Resistance When Land and Life Are in Peril: Guatemalan Human Rights Defender Speaks in Canada

Lolita Chávez says it is love of life that motivates her to risk her own as an outspoken Maya K'iche' activist against racism, mining, and hydroelectric project developments in the highlands of Guatemala. As a result of her leadership in Guatemala's Indigenous movement, she is a frequent target of threats, accusations and attempts to label her as working against the national interest, as some sort of enemy of the state.

In Guatemala, as in many other parts of Latin America today, Lolita's story is all too common. Indigenous people, farmers, environmentalists and journalists who speak out against mining projects and policies are paying a steep price.

As Ottawa-based organizations with working relationships across the Americas, we observe that such activists are increasingly targets of smear campaigns aimed at slandering them as delinquents, saboteurs or terrorists. They are also frequently subject to unfounded accusations and dilated legal processes, from which they are often released without charge, but nonetheless made to endure months, even years of burdensome stress.

In the worst cases, they are targets of further violence and even assassination. Recent reports from Peace Brigades International, Amnesty International, the Inter American Commission on Human Rights and the UN Special Rapporteur on the situation of human rights defenders support this perception.

At the root of various cases, in Guatemala, Honduras, Mexico, Ecuador and Peru, we see aggressive industry and state promotion of the interests of Canadian mining companies.

In Guatemala, Goldcorp played a direct role in accusations against eight women living near its Marlin mine in the department of San Marcos. One of the women cut the power supply to the mine because of her frustration over the electrical post having been erected on her property without adequate information and after her complaints were repeatedly ignored. For four years, these rural, indigenous women lived with warrants out for their arrest. As Goldcorp grew to become one of the largest gold producers in the world, with the Marlin mine as one of its top profit makers, these women lived in turmoil until a Guatemalan women's movement successfully fought to have the charges dropped in 2012.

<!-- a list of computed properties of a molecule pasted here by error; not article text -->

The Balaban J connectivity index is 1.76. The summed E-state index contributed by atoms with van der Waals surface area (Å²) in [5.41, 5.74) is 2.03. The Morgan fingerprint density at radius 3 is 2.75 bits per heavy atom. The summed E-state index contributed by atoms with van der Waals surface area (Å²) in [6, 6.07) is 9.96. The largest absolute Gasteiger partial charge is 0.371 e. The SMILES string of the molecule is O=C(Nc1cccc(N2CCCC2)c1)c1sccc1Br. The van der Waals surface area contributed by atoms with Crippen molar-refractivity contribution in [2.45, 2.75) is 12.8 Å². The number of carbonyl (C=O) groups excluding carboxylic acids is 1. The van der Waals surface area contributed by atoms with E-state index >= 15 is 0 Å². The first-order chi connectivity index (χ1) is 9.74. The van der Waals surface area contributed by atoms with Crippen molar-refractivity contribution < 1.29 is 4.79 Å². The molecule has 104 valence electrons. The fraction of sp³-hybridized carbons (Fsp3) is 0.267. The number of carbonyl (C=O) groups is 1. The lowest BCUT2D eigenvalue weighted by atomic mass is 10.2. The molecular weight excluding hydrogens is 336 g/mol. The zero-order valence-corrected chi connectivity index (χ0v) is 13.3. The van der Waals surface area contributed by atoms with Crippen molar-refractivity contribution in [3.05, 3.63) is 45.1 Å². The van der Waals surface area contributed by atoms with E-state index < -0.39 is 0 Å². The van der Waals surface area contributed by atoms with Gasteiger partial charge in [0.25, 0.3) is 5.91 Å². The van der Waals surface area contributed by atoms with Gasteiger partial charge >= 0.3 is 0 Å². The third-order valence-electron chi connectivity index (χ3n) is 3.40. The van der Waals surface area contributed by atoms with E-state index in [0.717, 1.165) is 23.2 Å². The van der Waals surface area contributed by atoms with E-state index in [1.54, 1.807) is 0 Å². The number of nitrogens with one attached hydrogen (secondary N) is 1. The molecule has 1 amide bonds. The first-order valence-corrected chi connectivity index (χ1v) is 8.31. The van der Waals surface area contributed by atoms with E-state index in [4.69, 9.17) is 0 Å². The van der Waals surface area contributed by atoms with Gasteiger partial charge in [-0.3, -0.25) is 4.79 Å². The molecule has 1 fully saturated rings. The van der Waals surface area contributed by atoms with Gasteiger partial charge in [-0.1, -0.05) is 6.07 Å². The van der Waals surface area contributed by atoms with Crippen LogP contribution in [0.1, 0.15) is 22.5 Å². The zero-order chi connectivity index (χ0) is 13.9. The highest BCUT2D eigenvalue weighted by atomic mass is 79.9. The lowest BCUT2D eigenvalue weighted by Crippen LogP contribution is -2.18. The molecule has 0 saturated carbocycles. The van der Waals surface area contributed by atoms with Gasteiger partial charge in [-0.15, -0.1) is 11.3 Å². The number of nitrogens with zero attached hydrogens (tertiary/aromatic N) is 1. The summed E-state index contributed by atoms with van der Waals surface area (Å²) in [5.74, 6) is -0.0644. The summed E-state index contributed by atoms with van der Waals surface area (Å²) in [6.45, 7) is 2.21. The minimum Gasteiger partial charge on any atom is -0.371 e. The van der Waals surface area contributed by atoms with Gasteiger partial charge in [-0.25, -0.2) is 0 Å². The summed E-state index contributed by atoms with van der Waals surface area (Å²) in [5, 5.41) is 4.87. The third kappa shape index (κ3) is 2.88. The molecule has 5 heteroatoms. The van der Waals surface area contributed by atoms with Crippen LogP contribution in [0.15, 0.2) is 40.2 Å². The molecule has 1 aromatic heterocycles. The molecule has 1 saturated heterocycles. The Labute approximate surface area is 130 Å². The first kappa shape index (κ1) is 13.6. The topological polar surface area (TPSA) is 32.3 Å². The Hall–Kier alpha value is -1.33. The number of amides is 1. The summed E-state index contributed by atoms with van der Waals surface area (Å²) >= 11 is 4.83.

During the past year, we have also observed attempts to criminalize activists trying to hold a consultation process about Tahoe Resources' proposed silver mine in the municipality of San Rafael Las Flores, south of Guatemala City. Tahoe Resources is a company closely related to Goldcorp. Now, instead of one municipal-wide consultation, local activists are undertaking twenty-six community-level plebiscites over the mine. This is a creative response to a difficult situation, but requires a much greater expenditure of energy and resources.

It is precisely this, the process of isolating, wearing down and requiring inordinate outlay of time, energy, money and legal supports from activists and their allies that is central to the strategy of stigmatization and criminalization of dissent. It affects the individuals involved, has serious ramifications for their families and friends, and raises the stakes for others who might otherwise support their cause. This is also true when international solidarity organizations start to get named in smear campaigns that accuse them of manipulating social and environmental justice movements. We have seen this happening in Guatemala, in Canada and in other countries.

This time last year, Canadian authorities began blaming U.S. charitable foundations for manipulating indigenous and environmental organizations opposed to the Northern Gateway Pipeline. This is just the tip of the iceburg when it comes to increased surveillance of such organizations by CSIS and the RCMP. At the same time we see efforts by Canadian authorities to paint activities to protect community wellbeing, fight for climate justice, and preserve water supplies as being contrary to Canadian values and against the national interest. It’s a slippery slope and one we're worried about.

Seeing this trend taking place in Canada and in Guatemala, we look forward to Lolita's visit to Ottawa next week as an opportunity to discuss the criminalization of peaceful dissent in defence of land and life.

Lolita has frequently heard family members and neighbours tell her to be quiet because they fear reprisals. But neither this, nor demonization from local authorities and businesspeople, has curbed her activism or her resolve. On the contrary, she has made a conscious decision to continue to defend her people's right to dignity and a healthy environment. In the process of building solidarity with Guatemala, we look forward to taking courage and inspiration from her struggle.

We are proud to be among the organizers and sponsors of 'Defending Dissent When Life and Land are in Peril,' a performance and panel discussion on Tuesday March 5, from 7-9pm at the Arts Court Theatre, 2 Daly St Ottawa. For more information see the event page here.
 
The Americas Policy Group of the Canadian Council for International Cooperation
The International Civil Liberties Monitoring Group
MiningWatch Canada
Peace Brigades International – Canada
Projet Accompagnement Québec-Guatemala

This oped first published on rabble.ca here.